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The many faces of the clinical picture of common variable immune deficiency

Resnick, Elena S.; Cunningham-Rundles, Charlotte

Current Opinion in Allergy and Clinical Immunology: December 2012 - Volume 12 - Issue 6 - p 595–601
doi: 10.1097/ACI.0b013e32835914b9
PRIMARY IMMUNE DEFICIENCY DISEASE: Edited by Amos Etzioni and Ramsey L. Fuleihan

Purpose of review To summarize the recent advancements in common variable immune deficiency (CVID), specifically CVID genetics, clinical discoveries and treatment implications.

Recent findings Large genomic studies have implicated new genes in the pathogenesis of CVID, and basic science studies have contributed to our knowledge of potential mechanisms. Cohort studies have further defined the immunologic parameters and clinical presentation of CVID, as well as the factors that contribute to morbidity and mortality in this disease. Immunoglobulin remains the mainstay of treatment, although there may be a role for immunosuppression and other therapies.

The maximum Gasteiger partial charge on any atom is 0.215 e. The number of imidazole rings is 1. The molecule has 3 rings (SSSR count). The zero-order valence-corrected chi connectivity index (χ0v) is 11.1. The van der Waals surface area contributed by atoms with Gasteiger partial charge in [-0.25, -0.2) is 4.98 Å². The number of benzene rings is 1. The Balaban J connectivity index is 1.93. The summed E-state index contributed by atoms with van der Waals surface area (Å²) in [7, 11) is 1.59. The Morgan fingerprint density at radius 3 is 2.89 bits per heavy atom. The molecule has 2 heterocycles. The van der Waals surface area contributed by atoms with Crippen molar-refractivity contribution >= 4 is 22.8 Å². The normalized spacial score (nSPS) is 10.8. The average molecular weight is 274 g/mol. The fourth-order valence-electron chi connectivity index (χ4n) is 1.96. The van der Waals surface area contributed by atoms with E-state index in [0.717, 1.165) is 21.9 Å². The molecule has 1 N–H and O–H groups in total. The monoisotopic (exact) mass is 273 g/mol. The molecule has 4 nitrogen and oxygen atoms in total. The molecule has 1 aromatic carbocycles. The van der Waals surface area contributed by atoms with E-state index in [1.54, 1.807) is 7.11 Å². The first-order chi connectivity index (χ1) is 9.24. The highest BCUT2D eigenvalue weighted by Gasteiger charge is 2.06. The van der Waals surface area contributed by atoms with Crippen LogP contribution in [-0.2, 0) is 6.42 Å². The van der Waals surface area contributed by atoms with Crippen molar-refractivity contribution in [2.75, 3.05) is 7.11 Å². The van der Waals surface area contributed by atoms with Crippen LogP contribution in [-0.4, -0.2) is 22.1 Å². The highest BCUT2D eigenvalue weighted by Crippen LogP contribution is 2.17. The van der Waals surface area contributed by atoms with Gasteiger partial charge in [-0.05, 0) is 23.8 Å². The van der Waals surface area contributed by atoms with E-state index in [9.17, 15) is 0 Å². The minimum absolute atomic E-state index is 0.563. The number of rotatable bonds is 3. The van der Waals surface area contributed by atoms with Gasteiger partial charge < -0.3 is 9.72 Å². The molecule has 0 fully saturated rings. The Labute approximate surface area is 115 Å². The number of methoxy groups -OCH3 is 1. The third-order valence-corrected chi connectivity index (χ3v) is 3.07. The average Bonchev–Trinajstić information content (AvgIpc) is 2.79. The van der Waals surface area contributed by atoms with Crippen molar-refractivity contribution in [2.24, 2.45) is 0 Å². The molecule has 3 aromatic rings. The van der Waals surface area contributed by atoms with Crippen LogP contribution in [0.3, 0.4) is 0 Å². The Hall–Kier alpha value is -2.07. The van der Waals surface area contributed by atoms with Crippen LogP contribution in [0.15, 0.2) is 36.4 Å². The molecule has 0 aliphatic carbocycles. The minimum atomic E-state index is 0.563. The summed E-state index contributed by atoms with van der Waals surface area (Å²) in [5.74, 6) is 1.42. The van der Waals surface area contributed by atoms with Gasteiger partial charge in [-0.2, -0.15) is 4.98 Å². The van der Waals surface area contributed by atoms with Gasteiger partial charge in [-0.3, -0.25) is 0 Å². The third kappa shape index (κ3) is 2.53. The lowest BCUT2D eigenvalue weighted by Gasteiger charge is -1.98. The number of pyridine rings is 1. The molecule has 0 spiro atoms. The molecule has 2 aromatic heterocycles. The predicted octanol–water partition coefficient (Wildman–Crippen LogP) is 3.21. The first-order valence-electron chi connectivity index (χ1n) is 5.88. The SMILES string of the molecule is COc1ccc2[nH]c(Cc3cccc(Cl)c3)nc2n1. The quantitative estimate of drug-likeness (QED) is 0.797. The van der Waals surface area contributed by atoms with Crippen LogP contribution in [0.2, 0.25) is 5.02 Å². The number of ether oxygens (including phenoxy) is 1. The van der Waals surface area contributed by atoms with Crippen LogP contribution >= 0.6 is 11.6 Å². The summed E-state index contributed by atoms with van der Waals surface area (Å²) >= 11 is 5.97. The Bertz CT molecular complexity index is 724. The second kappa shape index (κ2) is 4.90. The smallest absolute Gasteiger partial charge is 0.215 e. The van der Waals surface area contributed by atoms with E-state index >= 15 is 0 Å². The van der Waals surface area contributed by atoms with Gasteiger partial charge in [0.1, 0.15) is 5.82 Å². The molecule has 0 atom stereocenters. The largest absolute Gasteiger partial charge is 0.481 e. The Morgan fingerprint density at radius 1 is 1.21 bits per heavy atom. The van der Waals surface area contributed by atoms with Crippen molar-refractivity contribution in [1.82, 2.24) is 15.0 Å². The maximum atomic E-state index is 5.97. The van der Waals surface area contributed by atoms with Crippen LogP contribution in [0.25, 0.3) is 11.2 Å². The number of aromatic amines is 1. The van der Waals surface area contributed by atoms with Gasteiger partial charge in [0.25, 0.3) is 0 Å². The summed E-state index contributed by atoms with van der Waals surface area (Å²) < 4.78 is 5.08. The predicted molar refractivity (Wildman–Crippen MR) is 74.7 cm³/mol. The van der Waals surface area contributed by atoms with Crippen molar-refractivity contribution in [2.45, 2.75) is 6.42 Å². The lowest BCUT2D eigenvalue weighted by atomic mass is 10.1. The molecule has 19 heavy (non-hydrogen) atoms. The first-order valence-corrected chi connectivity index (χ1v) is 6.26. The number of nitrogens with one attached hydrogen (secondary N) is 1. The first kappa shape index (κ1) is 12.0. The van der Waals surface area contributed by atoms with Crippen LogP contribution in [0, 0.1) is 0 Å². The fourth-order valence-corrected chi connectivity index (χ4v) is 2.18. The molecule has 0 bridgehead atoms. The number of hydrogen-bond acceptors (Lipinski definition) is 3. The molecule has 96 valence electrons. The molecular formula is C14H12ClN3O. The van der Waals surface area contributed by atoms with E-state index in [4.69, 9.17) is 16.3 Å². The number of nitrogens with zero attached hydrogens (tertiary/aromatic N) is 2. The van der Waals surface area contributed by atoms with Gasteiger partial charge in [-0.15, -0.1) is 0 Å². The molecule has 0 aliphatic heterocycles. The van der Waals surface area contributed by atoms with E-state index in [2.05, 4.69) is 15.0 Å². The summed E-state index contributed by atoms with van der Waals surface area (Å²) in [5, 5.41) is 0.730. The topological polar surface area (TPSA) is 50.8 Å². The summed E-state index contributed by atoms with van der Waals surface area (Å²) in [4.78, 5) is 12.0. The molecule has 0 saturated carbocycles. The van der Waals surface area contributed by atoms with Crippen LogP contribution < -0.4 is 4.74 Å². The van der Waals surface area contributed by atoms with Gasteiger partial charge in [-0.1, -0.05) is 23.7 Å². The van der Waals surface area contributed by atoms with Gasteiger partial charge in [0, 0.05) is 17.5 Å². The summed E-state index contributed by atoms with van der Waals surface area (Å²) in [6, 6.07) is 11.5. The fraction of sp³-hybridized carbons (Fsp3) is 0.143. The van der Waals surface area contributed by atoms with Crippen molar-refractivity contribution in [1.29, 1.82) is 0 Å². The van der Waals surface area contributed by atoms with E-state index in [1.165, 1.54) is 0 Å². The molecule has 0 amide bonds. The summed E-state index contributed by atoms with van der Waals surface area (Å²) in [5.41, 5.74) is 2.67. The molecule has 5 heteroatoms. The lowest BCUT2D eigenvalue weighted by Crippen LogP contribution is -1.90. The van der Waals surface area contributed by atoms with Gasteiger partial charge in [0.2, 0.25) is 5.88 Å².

Summary CVID is a genotypically and phenotypically heterogeneous primary immune deficiency, the genetic and clinical characteristics of which are under active investigation. Further, discovery may yield important new treatment protocols that can continue to reduce the morbidity and mortality from this disease.

Immunology Institute, Mt. Sinai School of Medicine, New York, New York, USA

Correspondence to Charlotte Cunningham-Rundles, MD, PhD, 1425 Madison Ave Room 11-20, New York, NY 10029, USA. Tel: +1 212 659 9261; e-mail:

Copyright © 2012 Wolters Kluwer Health, Inc. All rights reserved.